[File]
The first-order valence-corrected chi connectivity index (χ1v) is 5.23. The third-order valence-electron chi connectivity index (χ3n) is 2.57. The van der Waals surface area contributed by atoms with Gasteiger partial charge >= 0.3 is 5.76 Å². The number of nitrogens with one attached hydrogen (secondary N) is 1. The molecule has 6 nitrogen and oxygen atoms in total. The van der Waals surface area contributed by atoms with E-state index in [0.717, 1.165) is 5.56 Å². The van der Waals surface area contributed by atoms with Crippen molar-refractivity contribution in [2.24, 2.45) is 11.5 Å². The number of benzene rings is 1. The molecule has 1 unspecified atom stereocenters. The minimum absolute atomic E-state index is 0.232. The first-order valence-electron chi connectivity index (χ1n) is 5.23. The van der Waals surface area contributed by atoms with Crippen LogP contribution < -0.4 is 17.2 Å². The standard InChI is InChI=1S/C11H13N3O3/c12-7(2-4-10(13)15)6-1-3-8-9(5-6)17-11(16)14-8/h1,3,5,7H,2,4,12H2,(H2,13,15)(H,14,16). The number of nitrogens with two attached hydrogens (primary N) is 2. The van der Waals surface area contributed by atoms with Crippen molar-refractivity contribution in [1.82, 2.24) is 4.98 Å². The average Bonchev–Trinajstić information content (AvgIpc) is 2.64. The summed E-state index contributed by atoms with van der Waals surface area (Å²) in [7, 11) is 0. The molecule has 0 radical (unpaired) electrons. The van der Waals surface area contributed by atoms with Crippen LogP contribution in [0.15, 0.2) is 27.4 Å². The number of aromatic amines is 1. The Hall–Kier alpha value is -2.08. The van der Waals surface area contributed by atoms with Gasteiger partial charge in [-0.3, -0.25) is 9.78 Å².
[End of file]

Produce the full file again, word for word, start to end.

The first-order valence-corrected chi connectivity index (χ1v) is 5.23. The third-order valence-electron chi connectivity index (χ3n) is 2.57. The van der Waals surface area contributed by atoms with Gasteiger partial charge >= 0.3 is 5.76 Å². The number of nitrogens with one attached hydrogen (secondary N) is 1. The molecule has 6 nitrogen and oxygen atoms in total. The van der Waals surface area contributed by atoms with E-state index in [0.717, 1.165) is 5.56 Å². The van der Waals surface area contributed by atoms with Crippen molar-refractivity contribution in [2.24, 2.45) is 11.5 Å². The number of benzene rings is 1. The molecule has 1 unspecified atom stereocenters. The minimum absolute atomic E-state index is 0.232. The first-order valence-electron chi connectivity index (χ1n) is 5.23. The van der Waals surface area contributed by atoms with Crippen LogP contribution < -0.4 is 17.2 Å². The standard InChI is InChI=1S/C11H13N3O3/c12-7(2-4-10(13)15)6-1-3-8-9(5-6)17-11(16)14-8/h1,3,5,7H,2,4,12H2,(H2,13,15)(H,14,16). The number of nitrogens with two attached hydrogens (primary N) is 2. The van der Waals surface area contributed by atoms with Crippen molar-refractivity contribution in [1.82, 2.24) is 4.98 Å². The average Bonchev–Trinajstić information content (AvgIpc) is 2.64. The summed E-state index contributed by atoms with van der Waals surface area (Å²) in [7, 11) is 0. The molecule has 0 radical (unpaired) electrons. The van der Waals surface area contributed by atoms with Crippen LogP contribution in [0.15, 0.2) is 27.4 Å². The number of aromatic amines is 1. The Hall–Kier alpha value is -2.08. The van der Waals surface area contributed by atoms with Gasteiger partial charge in [-0.3, -0.25) is 9.78 Å².